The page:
He promised how he has the will to make, to highlight his accomplishments and "the world will note his progress," as "immediate."
The news story lines are telling about how the president has found himself increasingly isolated. Those who have been called all the president's mentors, include America's top military officers, corporate executives, and a few Republican leaders in Congress.
Foremost among those who have sent statements are the two living GOP ex-presidents and foreign leaders previously friendly to the current U.S. president sent a message: "Racial bigotry and extremism must be condemned. Some mentioned Trump by name; others didn't.
What sparked reaction to the Trump comments was the very one which suggested an "equivalence between neo-Nazi groups and their opponents."
Interestingly, those chief executive officers, identified as America's "corporate elite" who once stood by Trump tendered their resignations from the economic advisory and manufacturing councils that the president tweeted he was disbanding them. The truth has prevailed: those who resigned turned in their letters before Trump's action of disbanding the same councils.
For instance, the head of JP Morgan Chase and company stated that "the economic advisory council had already decided to end on its own."
A word of cheer on Obamacare which was one of the chief election vows that Trump has made emphatic:
The Trump administration backed away from causing an immediate crisis in healthcare marketplaces and consented to continue making payments to insurance companies. Much of America's corporate elite members who once stood by Trump to give him time to lead, have shown how that support has been waned and will continue to wane.
Likewise, the picture from that same group has been telling. Truth will ensue and the American electorate will do what will be expected of all its members: to vote wisely for the sake of the country they call home, to see the veritable return of democracy, for the people, of the people, and by the people.


Pampanga native creates her own future against all odds

Rosemed, CA – “Queng leon queng tigre ecu tatacut, queca pa?” That’s how Mercy Tolentino Steenwyk, a petite native from Lubao, Pampanga, got everyone’s attention when she spoke before a group of young professionals on July 24, at the Southern California Edison employee lounge here during the Asian American Professional Association’s ‘Create Your Own Future’ Speaker Session #3. Pampanga warriors’ motto means ‘I fear neither lions nor tigers, why should I be afraid of you?’
Mercy shared her lessons in courage, after facing numerous rejections; perseverance, after doors closed on her and nay-sayers confronted her; and lessons in humility. She shared five critical strategies to create your own future: (1) Know who you are, your deep driving desire, your passion, and purpose. (2) Focus on the big picture, which holds everything together. (3) Never stop learning and embrace a growth mindset that helps you to meet each challenge and keep going. (4) Surround yourself with inspiring people. You are the average of the five people you spend the most time with. And (5) Have faith in yourself and believe in your purpose.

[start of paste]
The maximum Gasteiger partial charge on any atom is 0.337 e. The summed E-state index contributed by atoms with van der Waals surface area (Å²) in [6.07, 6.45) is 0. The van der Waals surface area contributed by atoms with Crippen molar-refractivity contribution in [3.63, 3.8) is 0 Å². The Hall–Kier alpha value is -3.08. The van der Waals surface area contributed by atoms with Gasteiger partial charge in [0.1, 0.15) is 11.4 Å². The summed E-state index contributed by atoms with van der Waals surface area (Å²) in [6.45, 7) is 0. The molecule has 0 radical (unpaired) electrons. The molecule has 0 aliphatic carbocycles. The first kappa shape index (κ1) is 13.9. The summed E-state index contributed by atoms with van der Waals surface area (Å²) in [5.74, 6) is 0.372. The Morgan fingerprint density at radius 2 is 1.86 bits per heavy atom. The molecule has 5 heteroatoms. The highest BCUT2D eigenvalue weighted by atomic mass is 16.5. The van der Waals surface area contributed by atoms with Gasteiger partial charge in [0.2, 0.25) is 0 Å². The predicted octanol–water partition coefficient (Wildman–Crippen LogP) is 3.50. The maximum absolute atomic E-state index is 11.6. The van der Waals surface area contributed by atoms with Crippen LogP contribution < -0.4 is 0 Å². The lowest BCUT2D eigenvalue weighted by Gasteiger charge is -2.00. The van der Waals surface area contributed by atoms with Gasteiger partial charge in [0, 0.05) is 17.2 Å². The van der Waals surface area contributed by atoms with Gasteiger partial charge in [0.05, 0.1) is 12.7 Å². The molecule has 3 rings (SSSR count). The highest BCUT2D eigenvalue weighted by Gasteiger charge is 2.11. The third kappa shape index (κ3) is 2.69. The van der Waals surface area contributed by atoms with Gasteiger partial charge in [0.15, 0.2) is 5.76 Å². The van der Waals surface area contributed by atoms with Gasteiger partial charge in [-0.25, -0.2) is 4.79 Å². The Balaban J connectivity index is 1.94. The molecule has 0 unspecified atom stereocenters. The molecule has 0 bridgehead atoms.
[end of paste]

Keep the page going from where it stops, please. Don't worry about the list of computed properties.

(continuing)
Born in Lubao, ‘a sleepy town in the Philippines,’ Mercy earned her degree in Journalism from the University of the Philippines. She wrote art reviews for the local paper before traveling throughout South East Asia, and came to the United States as a young professional. Though her career in art journalism morphed into PR and, later, an entrepreneurial venture, “my love for the arts remains,” she noted.
She says she draws inspiration from her home country. “The bright and vivid colors along with tribal aesthetics reference not only my Filipino heritage but the history of my culture as a whole.” Her work intertwines portraits with bold abstract shapes to explore the notion of time and the human condition. Drawn to tell the story of those who may not be allowed to speak for themselves, Mercy’s work looks to give a voice to those without one.Mercy and family



Mercy Tolentino Steenwyk, 3rd from left, with AAPA Program Director Lia Andika and Program Manager Freya Nishimura; daughter Emily Steenwyk, sister Daisy Walworth and AAPA president Francis Cheung; back row: Steve Walworth and Howard Steenwyk. Photo by Lydia V. Solis.


In the early 1990’s Mercy was determined to create her own future against very low probability: she’s not an engineer; she’s not a lawyer; and she doesn’t even have a business degree. She had no capital and had a young family to support; and her friends discouraged her from starting a business, advising her: “You’re a minority woman in a male-dominated industry.”
But Mercy believed in herself. “I had the passion and purpose, and faith,” she asserted, “and I welcomed the challenge, remained resilient and had a growth mindset.” She went on to build one of the leading expert and consulting service companies in the nation.
Mercy Tolentino Steenwyk is the founder, president and CEO of ForensisGroup. The adjective forensic, according to, comes from the Latin word forensis, which means ‘in open court’ or ‘public.’ “I founded the California expert resource group in 1991, with just ten engineers,” she narrated. “Today, the firm boasts over 3,000 consultants and experts in hundreds of technical and scientific disciplines.” ForensisGroup’s mission, Mercy expounded, is “to bring the best minds together to uncover the truth when something has gone wrong and then, ultimately improving people’s lives and making the world a safer and better place.” She has grown her nationwide expert and consulting firm into a multi-million dollar business, earning close to $10 million in sales in 2016. Such success has been noticed by private and public firms across the nation, including 98 of the top 100 law firms in Los Angeles, having all contacted ForensisGroup for its particular brand of quality, service, and expertise.